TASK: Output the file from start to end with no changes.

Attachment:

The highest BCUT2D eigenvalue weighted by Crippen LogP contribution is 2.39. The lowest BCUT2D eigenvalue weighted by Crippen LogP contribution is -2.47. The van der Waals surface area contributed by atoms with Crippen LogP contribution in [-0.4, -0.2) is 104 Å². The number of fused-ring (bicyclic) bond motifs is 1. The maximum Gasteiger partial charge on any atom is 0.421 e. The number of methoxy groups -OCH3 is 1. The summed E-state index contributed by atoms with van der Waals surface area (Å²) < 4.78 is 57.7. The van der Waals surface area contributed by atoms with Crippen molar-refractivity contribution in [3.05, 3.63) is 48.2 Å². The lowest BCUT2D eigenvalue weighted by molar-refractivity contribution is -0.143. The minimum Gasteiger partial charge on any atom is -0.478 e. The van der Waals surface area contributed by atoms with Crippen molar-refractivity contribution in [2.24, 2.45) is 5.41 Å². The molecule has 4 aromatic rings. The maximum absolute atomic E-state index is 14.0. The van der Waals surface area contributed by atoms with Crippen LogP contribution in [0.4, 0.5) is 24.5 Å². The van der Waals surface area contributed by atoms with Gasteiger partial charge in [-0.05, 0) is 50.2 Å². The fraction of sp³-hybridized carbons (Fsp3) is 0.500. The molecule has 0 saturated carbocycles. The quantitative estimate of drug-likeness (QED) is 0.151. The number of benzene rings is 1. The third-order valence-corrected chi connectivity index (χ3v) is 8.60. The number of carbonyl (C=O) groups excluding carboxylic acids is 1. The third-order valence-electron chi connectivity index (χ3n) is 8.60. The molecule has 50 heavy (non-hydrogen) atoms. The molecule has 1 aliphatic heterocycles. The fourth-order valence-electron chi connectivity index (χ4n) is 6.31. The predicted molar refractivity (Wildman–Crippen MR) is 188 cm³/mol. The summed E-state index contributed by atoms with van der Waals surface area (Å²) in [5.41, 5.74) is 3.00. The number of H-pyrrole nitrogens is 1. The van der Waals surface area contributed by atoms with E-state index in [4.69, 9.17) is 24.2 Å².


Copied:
The highest BCUT2D eigenvalue weighted by Crippen LogP contribution is 2.39. The lowest BCUT2D eigenvalue weighted by Crippen LogP contribution is -2.47. The van der Waals surface area contributed by atoms with Crippen LogP contribution in [-0.4, -0.2) is 104 Å². The number of fused-ring (bicyclic) bond motifs is 1. The maximum Gasteiger partial charge on any atom is 0.421 e. The number of methoxy groups -OCH3 is 1. The summed E-state index contributed by atoms with van der Waals surface area (Å²) < 4.78 is 57.7. The van der Waals surface area contributed by atoms with Crippen molar-refractivity contribution in [3.05, 3.63) is 48.2 Å². The lowest BCUT2D eigenvalue weighted by molar-refractivity contribution is -0.143. The minimum Gasteiger partial charge on any atom is -0.478 e. The van der Waals surface area contributed by atoms with Crippen molar-refractivity contribution in [2.24, 2.45) is 5.41 Å². The molecule has 4 aromatic rings. The maximum absolute atomic E-state index is 14.0. The van der Waals surface area contributed by atoms with Crippen LogP contribution in [0.4, 0.5) is 24.5 Å². The van der Waals surface area contributed by atoms with Gasteiger partial charge in [-0.05, 0) is 50.2 Å². The fraction of sp³-hybridized carbons (Fsp3) is 0.500. The molecule has 0 saturated carbocycles. The quantitative estimate of drug-likeness (QED) is 0.151. The number of benzene rings is 1. The third-order valence-corrected chi connectivity index (χ3v) is 8.60. The number of carbonyl (C=O) groups excluding carboxylic acids is 1. The third-order valence-electron chi connectivity index (χ3n) is 8.60. The molecule has 50 heavy (non-hydrogen) atoms. The molecule has 1 aliphatic heterocycles. The fourth-order valence-electron chi connectivity index (χ4n) is 6.31. The predicted molar refractivity (Wildman–Crippen MR) is 188 cm³/mol. The summed E-state index contributed by atoms with van der Waals surface area (Å²) in [5.41, 5.74) is 3.00. The number of H-pyrrole nitrogens is 1. The van der Waals surface area contributed by atoms with E-state index in [4.69, 9.17) is 24.2 Å².